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"Keepers of the Flame" who have "mastered Neapolitan and Neapolitan-American pizza-making traditions and techniques, and in some cases improved upon them."

Jerry Shriver

USA TODAY

 

A "step above your everyday pizza place", these UES–Forest Hills joints specialize in "charred", thin-crust pies with "perfect sauce" and some "gourmet flair"; true, the decor and service are strictly "no-frills", but they fill the bill as "family"-friendly choices with a "neighborhood feel."

Nick's — a small, pleasant corner spot with brick walls, a pressed tin ceiling and hearty service — adheres to all the Italian family-style macaroni-and-gravy hokum. What separates Nick's from some of the others is a track record of taking food seriously, especially pizza. The crust is beautifully thin and crisp, blackened in spots and smoky. Tomato sauce is well-seasoned, and toppings are excellent. Beyond pizza, try tiny baked clams heaped with bread crumbs, garlic and herbs. Shrimp Zi Pepe are excellent. Pastas are not going to break new ground, yet the simplicity of the familiar preparations is redeeming.

 

—Eric Asimov 

 

At Nick's Pizza in Forest Hills, Queens, owner Nick Angelis's light, fragrant, superbly charred crusts contrast beautifully with creamy fresh mozzarella—melted but not boiled over—and bright tomato sauce and basil. No wood, no brick, no coal—how does he achieve pizza greatness with a gas oven? The mystery is part of Nick's allure. That, and a wine list that goes beyond the basic pizzeria house red and white, plus killer cannoli that will change forever your perception of the Mulberry Street staple.

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No way could we stroll into this new Manhattan branch of the excellent Queens pizzeria and summon up the superhuman willpower necessary to resist one of Nick Angelis’s perfect pies—light and fragrant, expertly charred, and mottled with creamy mozzarella that seems like it was pulled fifteen minutes ago. But now Nick has larded the menu with family-style portions of toothsome orecchiette with sausage and broccoli rabe, and an eggplant parmigiana that could make somebody’s mamma the star of her own reality show. Normally, the stuff in pizzerias that isn’t pizza should be ordered only under duress or during a crisis—like when the pizza oven blows up—but here it’s nearly as good asNo way could we stroll into this new Manhattan branch of the excellent Queens pizzeria and summon up the superhuman willpower necessary to resist one of Nick Angelis’s perfect pies—light and fragrant, expertly charred, and mottled with creamy mozzarella that seems like it was pulled fifteen minutes ago. But now Nick has larded the menu with family-style portions of toothsome orecchiette with sausage and broccoli rabe, and an eggplant parmigiana that could make somebody’s mamma the star of her own reality show. Normally, the stuff in pizzerias that isn’t pizza should be ordered only under duress or during a crisis—like when the pizza oven blows up—but here it’s nearly as good as the pie, and better than most of what passes for Italian on the Upper East Side. the pie, and better than most of what passes for Italian on the Upper East Side.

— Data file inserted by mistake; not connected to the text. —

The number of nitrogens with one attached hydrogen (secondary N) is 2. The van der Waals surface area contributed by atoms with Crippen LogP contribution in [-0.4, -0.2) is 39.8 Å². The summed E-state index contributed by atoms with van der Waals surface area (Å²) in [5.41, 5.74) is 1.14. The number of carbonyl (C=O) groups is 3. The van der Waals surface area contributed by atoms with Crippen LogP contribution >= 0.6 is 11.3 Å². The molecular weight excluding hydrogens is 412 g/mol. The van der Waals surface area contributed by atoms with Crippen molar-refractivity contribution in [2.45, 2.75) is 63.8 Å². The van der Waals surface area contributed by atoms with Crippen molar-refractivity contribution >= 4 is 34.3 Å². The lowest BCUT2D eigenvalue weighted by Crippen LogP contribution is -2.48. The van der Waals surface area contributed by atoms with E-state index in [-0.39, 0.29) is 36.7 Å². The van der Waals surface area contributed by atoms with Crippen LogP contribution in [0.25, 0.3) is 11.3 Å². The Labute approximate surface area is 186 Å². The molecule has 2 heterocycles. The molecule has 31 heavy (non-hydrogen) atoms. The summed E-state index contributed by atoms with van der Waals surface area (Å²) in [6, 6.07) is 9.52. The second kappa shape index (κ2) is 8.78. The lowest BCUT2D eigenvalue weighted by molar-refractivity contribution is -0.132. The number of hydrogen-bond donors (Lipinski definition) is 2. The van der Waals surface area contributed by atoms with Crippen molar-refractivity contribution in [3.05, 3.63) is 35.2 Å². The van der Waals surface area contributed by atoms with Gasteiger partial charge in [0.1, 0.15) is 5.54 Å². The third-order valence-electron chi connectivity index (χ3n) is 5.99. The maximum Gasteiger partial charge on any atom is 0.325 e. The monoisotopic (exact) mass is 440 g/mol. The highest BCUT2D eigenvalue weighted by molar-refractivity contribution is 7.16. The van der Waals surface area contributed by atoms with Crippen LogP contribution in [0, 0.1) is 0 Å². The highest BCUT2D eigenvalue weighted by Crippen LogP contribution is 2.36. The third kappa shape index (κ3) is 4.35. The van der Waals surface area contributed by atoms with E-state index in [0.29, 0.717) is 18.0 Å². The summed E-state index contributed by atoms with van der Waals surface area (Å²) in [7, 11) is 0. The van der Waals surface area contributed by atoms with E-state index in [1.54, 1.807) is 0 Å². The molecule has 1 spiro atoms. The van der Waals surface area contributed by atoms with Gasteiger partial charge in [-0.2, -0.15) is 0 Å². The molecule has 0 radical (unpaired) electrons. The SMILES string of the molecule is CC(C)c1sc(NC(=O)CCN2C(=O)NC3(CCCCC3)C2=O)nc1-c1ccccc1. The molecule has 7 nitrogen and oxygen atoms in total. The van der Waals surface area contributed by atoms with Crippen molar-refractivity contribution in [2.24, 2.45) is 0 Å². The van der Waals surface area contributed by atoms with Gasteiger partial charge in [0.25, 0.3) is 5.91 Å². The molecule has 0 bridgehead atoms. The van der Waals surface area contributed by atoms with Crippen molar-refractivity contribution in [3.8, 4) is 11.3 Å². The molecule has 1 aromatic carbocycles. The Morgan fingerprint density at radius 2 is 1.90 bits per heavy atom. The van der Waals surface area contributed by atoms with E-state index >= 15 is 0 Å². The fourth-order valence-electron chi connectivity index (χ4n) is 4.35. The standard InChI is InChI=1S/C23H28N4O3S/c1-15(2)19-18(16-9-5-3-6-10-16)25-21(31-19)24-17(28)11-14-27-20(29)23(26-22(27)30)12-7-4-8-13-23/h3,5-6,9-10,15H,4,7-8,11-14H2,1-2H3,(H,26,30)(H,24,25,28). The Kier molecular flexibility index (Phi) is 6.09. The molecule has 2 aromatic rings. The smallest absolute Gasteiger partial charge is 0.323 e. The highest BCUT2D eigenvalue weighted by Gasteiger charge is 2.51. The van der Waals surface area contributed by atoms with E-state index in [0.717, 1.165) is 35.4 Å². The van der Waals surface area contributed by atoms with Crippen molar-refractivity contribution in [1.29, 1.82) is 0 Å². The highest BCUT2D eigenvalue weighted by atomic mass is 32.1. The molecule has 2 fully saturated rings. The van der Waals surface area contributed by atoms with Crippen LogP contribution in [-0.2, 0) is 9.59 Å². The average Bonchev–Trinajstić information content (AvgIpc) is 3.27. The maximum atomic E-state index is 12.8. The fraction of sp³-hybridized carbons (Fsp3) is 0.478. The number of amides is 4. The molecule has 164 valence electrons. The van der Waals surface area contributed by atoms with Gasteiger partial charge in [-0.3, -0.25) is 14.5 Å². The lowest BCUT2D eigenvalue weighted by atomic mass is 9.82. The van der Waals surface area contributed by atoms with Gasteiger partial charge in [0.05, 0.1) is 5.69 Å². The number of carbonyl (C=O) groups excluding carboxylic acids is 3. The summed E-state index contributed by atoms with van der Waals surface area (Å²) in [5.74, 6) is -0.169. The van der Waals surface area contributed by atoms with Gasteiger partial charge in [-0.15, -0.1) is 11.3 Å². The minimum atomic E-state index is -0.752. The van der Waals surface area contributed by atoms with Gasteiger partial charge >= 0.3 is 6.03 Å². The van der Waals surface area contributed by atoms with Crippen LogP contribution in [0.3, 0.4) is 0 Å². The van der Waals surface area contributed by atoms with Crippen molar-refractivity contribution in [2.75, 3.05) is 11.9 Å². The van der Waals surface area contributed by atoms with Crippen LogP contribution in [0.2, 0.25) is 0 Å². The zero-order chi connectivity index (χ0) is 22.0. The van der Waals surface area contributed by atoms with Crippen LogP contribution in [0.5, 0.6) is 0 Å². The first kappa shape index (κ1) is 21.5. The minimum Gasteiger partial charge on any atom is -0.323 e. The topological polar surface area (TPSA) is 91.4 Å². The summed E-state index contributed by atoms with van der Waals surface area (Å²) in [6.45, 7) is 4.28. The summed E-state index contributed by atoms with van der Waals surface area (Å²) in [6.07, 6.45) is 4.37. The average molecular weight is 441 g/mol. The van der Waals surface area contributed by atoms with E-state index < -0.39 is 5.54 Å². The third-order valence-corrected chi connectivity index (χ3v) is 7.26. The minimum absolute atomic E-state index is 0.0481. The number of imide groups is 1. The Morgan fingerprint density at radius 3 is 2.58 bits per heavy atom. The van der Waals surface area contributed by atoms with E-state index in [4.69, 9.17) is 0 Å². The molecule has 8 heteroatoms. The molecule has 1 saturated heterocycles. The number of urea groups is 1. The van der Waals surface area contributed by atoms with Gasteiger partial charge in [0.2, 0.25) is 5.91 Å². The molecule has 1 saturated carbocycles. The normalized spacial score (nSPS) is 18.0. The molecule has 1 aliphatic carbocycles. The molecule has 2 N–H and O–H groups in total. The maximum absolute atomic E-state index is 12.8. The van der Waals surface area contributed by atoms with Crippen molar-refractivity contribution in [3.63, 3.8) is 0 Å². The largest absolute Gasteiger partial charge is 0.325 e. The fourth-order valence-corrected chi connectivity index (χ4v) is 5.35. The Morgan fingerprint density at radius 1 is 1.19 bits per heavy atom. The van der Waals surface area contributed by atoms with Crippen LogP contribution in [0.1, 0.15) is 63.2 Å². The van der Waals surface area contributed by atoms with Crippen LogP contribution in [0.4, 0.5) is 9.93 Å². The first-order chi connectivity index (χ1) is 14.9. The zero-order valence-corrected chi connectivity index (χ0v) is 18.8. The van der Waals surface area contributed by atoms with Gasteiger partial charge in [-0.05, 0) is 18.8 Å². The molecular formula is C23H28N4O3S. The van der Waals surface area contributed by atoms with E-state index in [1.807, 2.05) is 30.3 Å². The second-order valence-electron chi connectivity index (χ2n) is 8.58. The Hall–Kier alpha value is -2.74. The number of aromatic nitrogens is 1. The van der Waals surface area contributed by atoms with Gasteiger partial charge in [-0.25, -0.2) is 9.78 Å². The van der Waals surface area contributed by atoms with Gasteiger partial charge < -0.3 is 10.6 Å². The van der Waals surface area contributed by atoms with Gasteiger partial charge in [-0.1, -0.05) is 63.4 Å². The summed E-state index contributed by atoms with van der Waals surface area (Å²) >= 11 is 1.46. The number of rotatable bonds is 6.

— Rob Patronite and Robin Raisfled

13 PIEMAKERS 'TRANSCEND' ALL OTHERS

 

In his new book Pizza: A Slice of Heaven (Universe; $24.95), Ed Levine writes about pizza from every part of the country and abroad, drawing upon recommendations from other food writers and his own sampling of more than 1,000 slices. 

 

After a year's research, he identified 13 pizzerias in the USA that he says make "a transcendent pizza that could cause grown men and women to moan with pleasure in public without embarrassment."

 

And from that list he crowns six "Keepers of the Flame" who have "mastered Neapolitan and Neapolitan-American pizza-making traditions and techniques, and in some cases improved upon them."

 

One of his 6 choices for a superior pie was Nick's Pizza.

 

—Jerry Shriver

Nick's Pizza is more than just a pizza place...Nick's serves up the thin-crust variety with fresh mozzarella, baked to perfection in a brick oven - are consistently satisfying. No matter what kind you get - we like them with onions, peppers (red and green) and thin slices of fresh garlic - they're topped with a few strips of fresh basil. Indeed, Nick's has the sense to realize that a little fresh basil works on just about everything but the cannolis. It's also fun to watch pizzas being made.

 

— Laura Williams 

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